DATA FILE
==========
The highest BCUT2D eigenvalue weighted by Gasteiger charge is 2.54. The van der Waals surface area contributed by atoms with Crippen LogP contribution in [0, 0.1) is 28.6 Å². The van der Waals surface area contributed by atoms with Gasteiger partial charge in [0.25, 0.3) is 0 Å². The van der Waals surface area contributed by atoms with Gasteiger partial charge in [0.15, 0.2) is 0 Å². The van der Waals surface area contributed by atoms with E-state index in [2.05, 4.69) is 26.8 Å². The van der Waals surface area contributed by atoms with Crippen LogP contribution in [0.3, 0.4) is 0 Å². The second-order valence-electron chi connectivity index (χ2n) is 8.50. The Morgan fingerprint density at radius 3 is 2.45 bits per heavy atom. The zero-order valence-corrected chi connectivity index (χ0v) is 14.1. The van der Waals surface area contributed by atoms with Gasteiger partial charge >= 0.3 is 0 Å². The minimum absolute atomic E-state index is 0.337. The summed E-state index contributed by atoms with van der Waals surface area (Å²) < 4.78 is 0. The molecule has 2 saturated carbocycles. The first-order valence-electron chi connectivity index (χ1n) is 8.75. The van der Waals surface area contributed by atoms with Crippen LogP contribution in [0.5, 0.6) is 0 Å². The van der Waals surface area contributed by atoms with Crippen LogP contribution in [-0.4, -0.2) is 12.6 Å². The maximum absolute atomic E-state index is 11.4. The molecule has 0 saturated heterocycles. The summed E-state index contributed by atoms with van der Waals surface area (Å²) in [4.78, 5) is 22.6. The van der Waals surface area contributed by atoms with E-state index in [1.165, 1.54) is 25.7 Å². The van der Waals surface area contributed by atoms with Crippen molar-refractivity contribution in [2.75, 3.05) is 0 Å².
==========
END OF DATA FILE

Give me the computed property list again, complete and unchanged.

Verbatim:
The highest BCUT2D eigenvalue weighted by Gasteiger charge is 2.54. The van der Waals surface area contributed by atoms with Crippen LogP contribution in [0, 0.1) is 28.6 Å². The van der Waals surface area contributed by atoms with Gasteiger partial charge in [0.25, 0.3) is 0 Å². The van der Waals surface area contributed by atoms with Gasteiger partial charge in [0.15, 0.2) is 0 Å². The van der Waals surface area contributed by atoms with E-state index in [2.05, 4.69) is 26.8 Å². The van der Waals surface area contributed by atoms with Crippen LogP contribution in [0.3, 0.4) is 0 Å². The second-order valence-electron chi connectivity index (χ2n) is 8.50. The Morgan fingerprint density at radius 3 is 2.45 bits per heavy atom. The zero-order valence-corrected chi connectivity index (χ0v) is 14.1. The van der Waals surface area contributed by atoms with Gasteiger partial charge >= 0.3 is 0 Å². The minimum absolute atomic E-state index is 0.337. The summed E-state index contributed by atoms with van der Waals surface area (Å²) < 4.78 is 0. The molecule has 2 saturated carbocycles. The first-order valence-electron chi connectivity index (χ1n) is 8.75. The van der Waals surface area contributed by atoms with Crippen LogP contribution in [0.5, 0.6) is 0 Å². The van der Waals surface area contributed by atoms with Crippen LogP contribution in [-0.4, -0.2) is 12.6 Å². The maximum absolute atomic E-state index is 11.4. The molecule has 0 saturated heterocycles. The summed E-state index contributed by atoms with van der Waals surface area (Å²) in [4.78, 5) is 22.6. The van der Waals surface area contributed by atoms with E-state index in [1.165, 1.54) is 25.7 Å². The van der Waals surface area contributed by atoms with Crippen molar-refractivity contribution in [2.75, 3.05) is 0 Å².